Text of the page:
Sui Generis

Memo for next president

Marites Dañguilan Vitug
Memo for next president
Towards a multilateral strategy for the South China Sea

If there’s one word that could describe President Duterte’s China policy, it is this: bereft. Bereft of political will. Bereft of a creative and bold multilateral approach to keep China at bay in the South China Sea.

“Duterte should have taken the lead in ASEAN in asking member countries for support,” Thailand’s former foreign minister, Kasit Piromya, recently said. He was referring to the 2016 Philippine victory over China in its maritime dispute in the South China Sea (SCS). “We in ASEAN need to stand together.”

The Philippines has missed out in working with its neighbors, at least some of them, to ease tension in the contentious waters and send strong signals to China that it cannot treat the SCS as its own lake.

We’ve not been lacking in ideas. Since 2016, when the Philippines basked in its historic win in the international arbitral tribunal, numerous proposals for dealing with China have been put on the table.

Last week, a think tank, the Center for Liberalism and Democracy (CLD), revived calls for a multilateral strategy to uphold the country’s sovereign rights as well as those of other coastal states in the SCS. In a webinar, the CLD gathered thinkers from the region, including former government officials from Thailand, Indonesia, and the Philippines, to talk about concrete steps countries could take.

As always, Antonio Carpio, former Supreme Court senior justice, laid out a clear template which is, in effect, a memo for the next president. “The clear and practical solution is for other coastal states to peacefully enforce the Arbitral Award themselves by state practice, and this is how it can be done,” Carpio said.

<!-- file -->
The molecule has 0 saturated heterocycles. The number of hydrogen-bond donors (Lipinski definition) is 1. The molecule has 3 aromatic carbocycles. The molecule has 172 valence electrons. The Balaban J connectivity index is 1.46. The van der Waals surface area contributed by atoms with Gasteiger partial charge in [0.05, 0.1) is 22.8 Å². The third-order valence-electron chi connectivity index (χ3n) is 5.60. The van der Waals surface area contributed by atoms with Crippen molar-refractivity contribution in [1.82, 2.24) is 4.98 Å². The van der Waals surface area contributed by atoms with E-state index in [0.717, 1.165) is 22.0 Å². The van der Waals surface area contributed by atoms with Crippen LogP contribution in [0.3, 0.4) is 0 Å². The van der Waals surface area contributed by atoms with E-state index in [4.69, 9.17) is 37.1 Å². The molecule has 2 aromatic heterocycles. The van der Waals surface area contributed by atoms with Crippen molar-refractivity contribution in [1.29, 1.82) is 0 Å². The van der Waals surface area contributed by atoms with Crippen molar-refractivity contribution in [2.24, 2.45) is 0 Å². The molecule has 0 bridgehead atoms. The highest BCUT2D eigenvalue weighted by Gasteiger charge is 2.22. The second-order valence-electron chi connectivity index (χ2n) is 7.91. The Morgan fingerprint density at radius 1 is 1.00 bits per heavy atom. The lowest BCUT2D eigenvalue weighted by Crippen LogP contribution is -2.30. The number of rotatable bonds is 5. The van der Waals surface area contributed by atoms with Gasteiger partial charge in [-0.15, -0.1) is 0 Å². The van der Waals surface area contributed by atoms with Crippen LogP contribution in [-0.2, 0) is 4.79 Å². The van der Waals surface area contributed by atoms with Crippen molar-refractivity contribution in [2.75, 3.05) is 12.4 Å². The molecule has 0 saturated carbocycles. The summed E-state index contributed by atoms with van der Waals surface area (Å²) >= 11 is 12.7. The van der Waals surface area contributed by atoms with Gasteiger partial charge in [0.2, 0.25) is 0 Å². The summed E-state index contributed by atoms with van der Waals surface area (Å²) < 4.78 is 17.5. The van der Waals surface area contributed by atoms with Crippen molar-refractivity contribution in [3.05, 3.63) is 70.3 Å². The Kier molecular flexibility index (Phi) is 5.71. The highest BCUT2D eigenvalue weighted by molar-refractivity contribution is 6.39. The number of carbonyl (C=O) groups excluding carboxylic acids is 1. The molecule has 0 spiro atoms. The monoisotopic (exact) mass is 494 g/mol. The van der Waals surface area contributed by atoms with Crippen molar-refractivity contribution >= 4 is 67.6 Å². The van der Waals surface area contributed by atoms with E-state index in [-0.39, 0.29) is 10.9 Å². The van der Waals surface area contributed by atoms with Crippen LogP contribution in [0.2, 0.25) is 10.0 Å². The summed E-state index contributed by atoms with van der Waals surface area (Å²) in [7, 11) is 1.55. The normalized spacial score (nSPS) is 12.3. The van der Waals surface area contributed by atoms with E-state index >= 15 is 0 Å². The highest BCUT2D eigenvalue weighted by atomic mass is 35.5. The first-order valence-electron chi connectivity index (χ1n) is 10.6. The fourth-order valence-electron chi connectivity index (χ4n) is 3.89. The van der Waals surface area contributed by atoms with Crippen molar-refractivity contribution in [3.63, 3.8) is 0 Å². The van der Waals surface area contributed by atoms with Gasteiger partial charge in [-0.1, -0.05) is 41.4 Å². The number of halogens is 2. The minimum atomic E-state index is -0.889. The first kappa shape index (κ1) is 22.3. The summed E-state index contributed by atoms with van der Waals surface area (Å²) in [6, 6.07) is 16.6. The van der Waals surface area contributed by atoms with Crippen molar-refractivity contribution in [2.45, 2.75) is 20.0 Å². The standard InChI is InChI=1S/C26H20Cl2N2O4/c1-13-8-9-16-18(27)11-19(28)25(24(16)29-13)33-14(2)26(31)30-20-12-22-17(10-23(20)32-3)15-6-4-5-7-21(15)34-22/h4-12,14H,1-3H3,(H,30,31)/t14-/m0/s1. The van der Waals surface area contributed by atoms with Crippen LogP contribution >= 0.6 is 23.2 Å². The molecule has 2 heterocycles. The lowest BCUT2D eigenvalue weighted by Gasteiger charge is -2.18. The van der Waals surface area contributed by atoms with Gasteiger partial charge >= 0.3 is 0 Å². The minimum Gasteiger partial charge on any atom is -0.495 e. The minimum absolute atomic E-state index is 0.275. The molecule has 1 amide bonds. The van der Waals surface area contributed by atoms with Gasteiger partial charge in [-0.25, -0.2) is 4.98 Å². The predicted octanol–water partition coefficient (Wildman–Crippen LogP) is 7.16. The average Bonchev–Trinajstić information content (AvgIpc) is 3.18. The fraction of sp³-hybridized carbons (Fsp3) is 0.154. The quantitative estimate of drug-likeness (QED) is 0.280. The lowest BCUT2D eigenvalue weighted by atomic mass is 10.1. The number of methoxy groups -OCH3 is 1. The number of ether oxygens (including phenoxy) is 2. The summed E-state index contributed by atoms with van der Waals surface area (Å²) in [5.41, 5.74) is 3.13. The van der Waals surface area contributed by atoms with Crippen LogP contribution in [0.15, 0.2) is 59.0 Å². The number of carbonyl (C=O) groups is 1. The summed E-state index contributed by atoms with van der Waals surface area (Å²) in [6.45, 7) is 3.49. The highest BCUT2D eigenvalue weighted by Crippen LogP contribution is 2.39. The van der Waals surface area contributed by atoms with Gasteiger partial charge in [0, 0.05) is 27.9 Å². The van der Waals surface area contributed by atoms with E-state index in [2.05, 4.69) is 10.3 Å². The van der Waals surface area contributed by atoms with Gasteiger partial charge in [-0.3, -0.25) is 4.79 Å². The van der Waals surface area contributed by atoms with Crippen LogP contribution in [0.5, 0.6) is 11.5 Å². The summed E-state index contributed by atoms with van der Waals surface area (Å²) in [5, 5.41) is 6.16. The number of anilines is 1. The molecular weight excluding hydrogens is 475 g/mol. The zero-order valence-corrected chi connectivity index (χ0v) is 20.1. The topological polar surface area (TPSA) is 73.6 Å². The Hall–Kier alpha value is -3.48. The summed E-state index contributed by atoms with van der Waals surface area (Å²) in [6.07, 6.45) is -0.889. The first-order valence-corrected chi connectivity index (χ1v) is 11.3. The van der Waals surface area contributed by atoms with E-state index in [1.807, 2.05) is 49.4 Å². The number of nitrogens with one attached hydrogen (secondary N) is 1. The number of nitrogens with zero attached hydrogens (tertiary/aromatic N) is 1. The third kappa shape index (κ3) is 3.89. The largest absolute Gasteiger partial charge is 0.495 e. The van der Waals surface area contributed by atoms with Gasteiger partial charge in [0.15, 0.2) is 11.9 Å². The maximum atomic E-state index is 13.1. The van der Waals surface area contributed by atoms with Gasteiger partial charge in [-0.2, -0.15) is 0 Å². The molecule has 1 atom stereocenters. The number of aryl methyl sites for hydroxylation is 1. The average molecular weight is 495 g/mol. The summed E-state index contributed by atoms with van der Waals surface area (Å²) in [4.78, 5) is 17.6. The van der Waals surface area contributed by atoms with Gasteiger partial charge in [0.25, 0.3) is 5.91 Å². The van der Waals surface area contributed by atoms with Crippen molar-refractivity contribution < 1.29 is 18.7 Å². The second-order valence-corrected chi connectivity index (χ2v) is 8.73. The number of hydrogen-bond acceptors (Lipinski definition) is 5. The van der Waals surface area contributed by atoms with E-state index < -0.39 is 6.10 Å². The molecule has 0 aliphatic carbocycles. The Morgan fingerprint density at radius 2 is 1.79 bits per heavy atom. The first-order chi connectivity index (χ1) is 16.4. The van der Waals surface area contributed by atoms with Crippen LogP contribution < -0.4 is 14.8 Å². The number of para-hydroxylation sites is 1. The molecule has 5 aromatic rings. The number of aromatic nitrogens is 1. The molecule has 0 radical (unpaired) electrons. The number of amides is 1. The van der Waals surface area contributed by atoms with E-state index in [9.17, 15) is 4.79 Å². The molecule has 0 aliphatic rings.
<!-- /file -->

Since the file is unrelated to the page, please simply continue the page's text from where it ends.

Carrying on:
Here goes:

      “ First, the ASEAN coastal states prejudiced by China’s nine-dash line – namely the Philippines, Vietnam, Malaysia, Brunei, and Indonesia – can enter into a Convention adopting two salient features of the Arbitral Award to which they all now agree, namely: one, that none of the high-tide geologic features in the Spratlys is entitled to an EEZ but only  to a 12-NM [nautical mile] territorial sea; two, beyond the territorial sea  of these high-tide features is the EEZ of the adjacent coastal state – be it the Philippines, Vietnam, Malaysia, Brunei or Indonesia. The Convention will be open to accession by all other coastal states, like the US, UK, France, Japan, and Australia. The effect of the Convention is to adopt peacefully by state practice, and thus enforce, the Arbitral Award.

      “Second, the ASEAN coastal states prejudiced by China’s nine-dash line can agree to jointly patrol each other’s EEZ. Under UNCLOS, a coastal state has the right to patrol its EEZ to prevent foreign poachers from taking fish and foreign survey vessels from undertaking seismic surveys for oil, gas and other mineral resources within its EEZ. These joint patrols will enforce peacefully the Arbitral Award…